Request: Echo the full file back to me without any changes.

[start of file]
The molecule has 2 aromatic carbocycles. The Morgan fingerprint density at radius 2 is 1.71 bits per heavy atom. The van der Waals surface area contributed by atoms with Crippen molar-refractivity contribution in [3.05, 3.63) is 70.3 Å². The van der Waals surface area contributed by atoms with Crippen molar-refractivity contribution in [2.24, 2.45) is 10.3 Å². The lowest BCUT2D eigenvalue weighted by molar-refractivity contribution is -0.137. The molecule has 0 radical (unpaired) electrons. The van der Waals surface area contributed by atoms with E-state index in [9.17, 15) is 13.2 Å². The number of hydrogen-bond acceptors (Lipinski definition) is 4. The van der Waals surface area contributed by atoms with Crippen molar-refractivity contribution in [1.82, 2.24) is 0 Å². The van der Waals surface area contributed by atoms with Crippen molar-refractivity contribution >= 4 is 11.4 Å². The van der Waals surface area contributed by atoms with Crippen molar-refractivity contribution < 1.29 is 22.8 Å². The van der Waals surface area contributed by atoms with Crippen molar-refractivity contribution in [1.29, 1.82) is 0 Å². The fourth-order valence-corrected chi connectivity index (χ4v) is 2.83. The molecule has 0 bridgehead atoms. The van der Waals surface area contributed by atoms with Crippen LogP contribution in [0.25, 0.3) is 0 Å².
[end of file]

The molecule has 2 aromatic carbocycles. The Morgan fingerprint density at radius 2 is 1.71 bits per heavy atom. The van der Waals surface area contributed by atoms with Crippen molar-refractivity contribution in [3.05, 3.63) is 70.3 Å². The van der Waals surface area contributed by atoms with Crippen molar-refractivity contribution in [2.24, 2.45) is 10.3 Å². The lowest BCUT2D eigenvalue weighted by molar-refractivity contribution is -0.137. The molecule has 0 radical (unpaired) electrons. The van der Waals surface area contributed by atoms with E-state index in [9.17, 15) is 13.2 Å². The number of hydrogen-bond acceptors (Lipinski definition) is 4. The van der Waals surface area contributed by atoms with Crippen molar-refractivity contribution in [1.82, 2.24) is 0 Å². The van der Waals surface area contributed by atoms with Crippen molar-refractivity contribution >= 4 is 11.4 Å². The van der Waals surface area contributed by atoms with Crippen molar-refractivity contribution < 1.29 is 22.8 Å². The van der Waals surface area contributed by atoms with Crippen molar-refractivity contribution in [1.29, 1.82) is 0 Å². The fourth-order valence-corrected chi connectivity index (χ4v) is 2.83. The molecule has 0 bridgehead atoms. The van der Waals surface area contributed by atoms with Crippen LogP contribution in [0.25, 0.3) is 0 Å².